1 Tim. 2:1-2; Phil. 2:9-10; Acts 2:1-39; Ps. 2:8-12; Esther 4:14.

We deny that constitutional recognition of Jesus Christ means union of church and state.

We reject the teaching that Christians should not seek the establishment of Christian civil government.

No particular form of civil government is commanded in the Scriptures. Any form of civil government which observes the duties and limitations set upon it by God in His revealed Word is acceptable to God.
Ex. 18:21-24; Prov. 29:14; Deut. 1: 16-17.

We deny that simply having a democratic or republican form of government insures God’s approval and blessing.

The Christian, when such action involves no disloyalty to Christ, ought to be involved in the selection of and to vote for civil rulers who fear God, love truth and justice, hate evil, and are publicly committed to scriptural principles of civil government.
Ex. 18:21; Deut. 16:18; 2 Sam. 23:3; Rom. 13:3.

It is sinful for a Christian to take an oath which compromises his supreme allegiance to Jesus Christ. It is also sinful to vote for officials who are required to take an oath which a Christian himself could not take in good conscience. Voting involves the voter in responsibility for any act required of the official as a condition of holding his office.
Deut. 10:20; Isa. 45:22-23; 2 John 1: 11; 1 Tim. 5:22.

The Christian must profess publicly and the Church must witness, that Christ is the Ruler of every nation. Whatever the official action of the civil government of a nation may be, the Christian in his civil actions must always exhibit his loyalty to Christ. The Christian must relinquish every right or privilege of citizenship which involves him in silence about, or denial of the supreme authority of Jesus Christ.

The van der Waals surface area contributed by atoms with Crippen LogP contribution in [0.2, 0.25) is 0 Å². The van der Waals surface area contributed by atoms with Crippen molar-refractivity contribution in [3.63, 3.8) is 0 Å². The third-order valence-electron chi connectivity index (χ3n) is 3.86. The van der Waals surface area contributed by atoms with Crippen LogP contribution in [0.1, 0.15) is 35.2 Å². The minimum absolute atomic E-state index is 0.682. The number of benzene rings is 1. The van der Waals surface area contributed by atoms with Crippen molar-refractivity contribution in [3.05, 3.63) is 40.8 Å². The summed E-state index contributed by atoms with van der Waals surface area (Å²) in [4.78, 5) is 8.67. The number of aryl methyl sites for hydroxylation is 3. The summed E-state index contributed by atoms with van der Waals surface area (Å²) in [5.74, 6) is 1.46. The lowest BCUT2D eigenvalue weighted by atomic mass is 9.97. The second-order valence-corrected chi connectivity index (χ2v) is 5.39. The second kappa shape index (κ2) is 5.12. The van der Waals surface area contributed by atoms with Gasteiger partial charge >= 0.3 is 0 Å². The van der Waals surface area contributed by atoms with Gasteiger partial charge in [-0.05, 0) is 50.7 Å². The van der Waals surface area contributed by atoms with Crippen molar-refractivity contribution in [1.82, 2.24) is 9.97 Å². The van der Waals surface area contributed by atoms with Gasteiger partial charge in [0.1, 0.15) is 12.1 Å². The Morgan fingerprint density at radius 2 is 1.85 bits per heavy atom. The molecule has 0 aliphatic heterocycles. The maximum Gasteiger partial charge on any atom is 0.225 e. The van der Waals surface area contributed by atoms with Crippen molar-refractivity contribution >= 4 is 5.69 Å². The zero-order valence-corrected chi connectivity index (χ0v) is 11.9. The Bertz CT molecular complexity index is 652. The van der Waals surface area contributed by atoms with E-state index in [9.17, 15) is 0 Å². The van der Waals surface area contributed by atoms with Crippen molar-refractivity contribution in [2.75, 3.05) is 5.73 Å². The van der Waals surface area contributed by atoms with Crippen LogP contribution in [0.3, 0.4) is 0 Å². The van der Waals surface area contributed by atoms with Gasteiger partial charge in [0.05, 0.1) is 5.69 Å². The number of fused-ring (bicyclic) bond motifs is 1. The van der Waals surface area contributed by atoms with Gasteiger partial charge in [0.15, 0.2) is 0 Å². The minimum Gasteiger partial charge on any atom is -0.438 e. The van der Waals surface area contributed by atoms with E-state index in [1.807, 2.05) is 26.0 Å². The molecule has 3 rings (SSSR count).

Matt. 5:13-14; Prov. 3:5-6; Ps. 37:7; Matt. 22:21; John 17:14-15; Mark 13:9.

When participating in political elections, the Christian should sup- port and vote only for such men as are publicly committed to scriptural principles of civil government. Should the Christian seek civil office by political election, he must openly inform those whose support he seeks of his adherence to Christian principles of civil government.
1 Chron. 16:31; 2 Cor. 6:14-18; 2 Chron. 19:6-7; Dan. 2:48; Eph. 4:25.


Pastor Brad Johnston said...

Good work, Nathan! Thanks for the reminders. The debates always go back and forth between the "idealists" and the "incrementalists" -- but our Testimony gives solid guidelines for those engaged in wrestling with public polity.

Adam Kuehner said...


Bryan said...

Excellent... and you don't happen to hear anything in the tone of that "lesser of two evils" tripe I so often hear thrown around during elections.

Patrick Whalen said...

Thanks for the enlightenment! Our current partisan political environment can be make it difficult to rightly discern just what the Christian's political duties are. We are driven to uphold Christ's righteousness, but to do so in a manner that "imposes" our will upon the populace seems rather "anti-grace."